ST. ANDREWS, Scotland – It’s the summer of a lifetime.
You love to play golf, are really good at it, and you get to live in a Scottish village at the historic home of golf.
And you’re working on a beautiful golf course, high on a ridge, with all of St. Andrews laid out before you.
For Niagara-on-the-Lake’s James Grigjanis-Meusel, nothing could be better.
He wasn’t sure what to expect when he saw an online job posting and applied last winter. The location, St. Andrews, caught his attention but he wasn’t sure if the course was part of the famous St. Andrews Links group. It isn’t. But it doesn’t matter.
Grigjanis-Meusel is a long way from home but he’s enjoying every minute of it, he says. The NOTL native grew up working at the Niagara-on-the-Lake Golf Club spread over almost a dozen seasons.
He’s 25 now and having spent four years at Johnson and Wales University in North Miami, Fla., taking off to Scotland this year seemed like a great next step along his journey. “It’s something I’ve always wanted to do,” he says, seated in the ornate lounge of his new employer.
Until September, he’s working with the club pros at The Duke’s, a beautiful “parkland-style” course high on a hill overlooking historic St. Andrews. Parkland courses are lush, North American-style layouts, rare in the land of links courses, known for their fescue and gorse and pot bunkers.
The Duke’s is owned by Kohler, the company better known for taps and plumbing products. Kohler also owns the Old Course Hotel, located along 17th fairway, the famous Road Hole, on the Old Course at St. Andrews Links.
The toughest thing to get used to this summer? Scotland’s notoriously fickle weather. By early July, almost two months into his odyssey, Grigjanis-Meusel is still trying to figure out the climate.
“I brought seven pairs of shorts with me for the summer and I haven’t worn any of them yet,” he says. Long pants, layers and wind or rain gear are mandatory. But especially layers.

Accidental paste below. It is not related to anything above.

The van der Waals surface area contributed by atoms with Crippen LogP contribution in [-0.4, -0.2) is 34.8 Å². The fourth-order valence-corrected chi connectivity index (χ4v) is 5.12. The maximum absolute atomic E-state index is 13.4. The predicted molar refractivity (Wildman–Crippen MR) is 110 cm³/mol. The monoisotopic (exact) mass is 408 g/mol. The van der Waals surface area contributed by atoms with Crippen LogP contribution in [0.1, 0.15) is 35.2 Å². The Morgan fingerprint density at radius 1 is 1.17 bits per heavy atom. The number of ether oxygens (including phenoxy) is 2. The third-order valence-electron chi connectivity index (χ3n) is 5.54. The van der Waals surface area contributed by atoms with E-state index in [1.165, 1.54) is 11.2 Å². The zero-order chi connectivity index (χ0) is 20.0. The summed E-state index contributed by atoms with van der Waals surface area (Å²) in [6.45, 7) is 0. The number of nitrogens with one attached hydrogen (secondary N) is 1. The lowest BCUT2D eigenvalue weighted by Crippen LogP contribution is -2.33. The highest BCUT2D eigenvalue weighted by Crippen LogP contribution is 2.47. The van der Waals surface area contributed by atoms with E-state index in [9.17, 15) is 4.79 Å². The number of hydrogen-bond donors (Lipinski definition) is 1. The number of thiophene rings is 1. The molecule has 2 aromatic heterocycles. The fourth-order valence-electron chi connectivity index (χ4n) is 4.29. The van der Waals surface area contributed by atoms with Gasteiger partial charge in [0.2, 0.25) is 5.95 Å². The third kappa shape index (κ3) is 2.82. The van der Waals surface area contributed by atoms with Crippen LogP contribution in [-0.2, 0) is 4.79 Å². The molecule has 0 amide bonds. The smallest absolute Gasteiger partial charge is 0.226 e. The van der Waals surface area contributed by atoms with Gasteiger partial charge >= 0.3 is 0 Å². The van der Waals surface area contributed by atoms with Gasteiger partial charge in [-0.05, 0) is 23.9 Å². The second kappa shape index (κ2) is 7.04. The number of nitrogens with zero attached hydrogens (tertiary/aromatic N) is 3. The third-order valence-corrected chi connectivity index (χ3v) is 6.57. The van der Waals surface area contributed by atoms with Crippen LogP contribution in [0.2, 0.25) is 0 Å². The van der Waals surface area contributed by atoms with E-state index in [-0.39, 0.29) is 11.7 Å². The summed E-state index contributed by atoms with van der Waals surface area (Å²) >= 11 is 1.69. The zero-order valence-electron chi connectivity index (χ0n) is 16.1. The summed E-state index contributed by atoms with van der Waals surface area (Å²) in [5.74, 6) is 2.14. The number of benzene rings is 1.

He’s really been impressed with how dog-friendly Scotland is. Even many restaurants welcome canines, something that’s just not allowed back home.
And dogs often show up on golf courses, when people are playing.
“Everyone has dogs here, no one has leashes,” he says. That may be a bit on an exaggeration, but it is indicative of how widely accepted pets are.
On Sundays, the Old Course is closed to golfers as it becomes a public park, with hikers and picnickers and dogs cavorting all day.
“The dogs are so well-trained here,” he says.
The Jubilee, one of the St. Andrews Links-owned courses, is located beside the famous Old and New courses, and abuts the beach made famous in the Oscar-winning movie Chariots of Fire.
“When we played the Jubilee, someone was walking on the beach and they came up onto the golf course and they literally just had three dogs walking all around them. The dogs looked around but never moved away from their owner. It’s amazing.”
And it not just in St. Andrews, he says. “People take their dogs on trains and they just sit there. They’re so well-behaved.”
At The Duke’s people often bring their dogs along when they are golfing, even if they’re in a buggy (what we call power carts in North America). “They just take a tennis ball, chuck it out, the dog will go chase it, they’ll play their shot, the dog comes back.”
If he ever tried that with his dog at the NOTL Golf Club, “she would be chasing someone down on Queen Street or chasing a bird into Lake Ontario,” he says with a laugh.
He’s leaving his plans for the future a bit open-ended. Having a British passport helps open a lot of doors (his mom Dina is British, dad Heinz is of German ancestry). While his brother Matthias resides in Toronto, another sibling, Patrick, is living near Glasgow, so maybe some more travel is in the offing.
Meanwhile, he’s sure to stay in top shape with his 30-minute bike ride to work – uphill. At the end of the day, he looks forward to the cruise back to his flat, though. It’s a breezy downhill glide most of the way.